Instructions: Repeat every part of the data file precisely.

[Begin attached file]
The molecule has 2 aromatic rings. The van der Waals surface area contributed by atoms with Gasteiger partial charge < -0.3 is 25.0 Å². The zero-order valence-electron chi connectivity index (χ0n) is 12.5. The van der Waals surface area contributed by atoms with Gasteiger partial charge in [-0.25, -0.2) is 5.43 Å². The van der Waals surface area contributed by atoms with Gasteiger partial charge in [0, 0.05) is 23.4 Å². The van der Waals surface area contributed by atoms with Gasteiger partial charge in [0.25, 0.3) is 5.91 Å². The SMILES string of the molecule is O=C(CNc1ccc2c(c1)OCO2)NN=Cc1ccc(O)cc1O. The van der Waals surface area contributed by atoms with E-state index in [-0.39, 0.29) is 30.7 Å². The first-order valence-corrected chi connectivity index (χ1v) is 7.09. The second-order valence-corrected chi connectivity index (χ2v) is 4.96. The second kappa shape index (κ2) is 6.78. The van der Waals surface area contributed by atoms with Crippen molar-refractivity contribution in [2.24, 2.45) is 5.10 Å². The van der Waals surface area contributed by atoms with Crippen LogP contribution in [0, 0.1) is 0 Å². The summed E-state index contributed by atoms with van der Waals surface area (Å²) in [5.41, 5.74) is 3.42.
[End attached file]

The molecule has 2 aromatic rings. The van der Waals surface area contributed by atoms with Gasteiger partial charge < -0.3 is 25.0 Å². The zero-order valence-electron chi connectivity index (χ0n) is 12.5. The van der Waals surface area contributed by atoms with Gasteiger partial charge in [-0.25, -0.2) is 5.43 Å². The van der Waals surface area contributed by atoms with Gasteiger partial charge in [0, 0.05) is 23.4 Å². The van der Waals surface area contributed by atoms with Gasteiger partial charge in [0.25, 0.3) is 5.91 Å². The SMILES string of the molecule is O=C(CNc1ccc2c(c1)OCO2)NN=Cc1ccc(O)cc1O. The van der Waals surface area contributed by atoms with E-state index in [-0.39, 0.29) is 30.7 Å². The first-order valence-corrected chi connectivity index (χ1v) is 7.09. The second-order valence-corrected chi connectivity index (χ2v) is 4.96. The second kappa shape index (κ2) is 6.78. The van der Waals surface area contributed by atoms with Crippen molar-refractivity contribution in [2.24, 2.45) is 5.10 Å². The van der Waals surface area contributed by atoms with Crippen LogP contribution in [0, 0.1) is 0 Å². The summed E-state index contributed by atoms with van der Waals surface area (Å²) in [5.41, 5.74) is 3.42.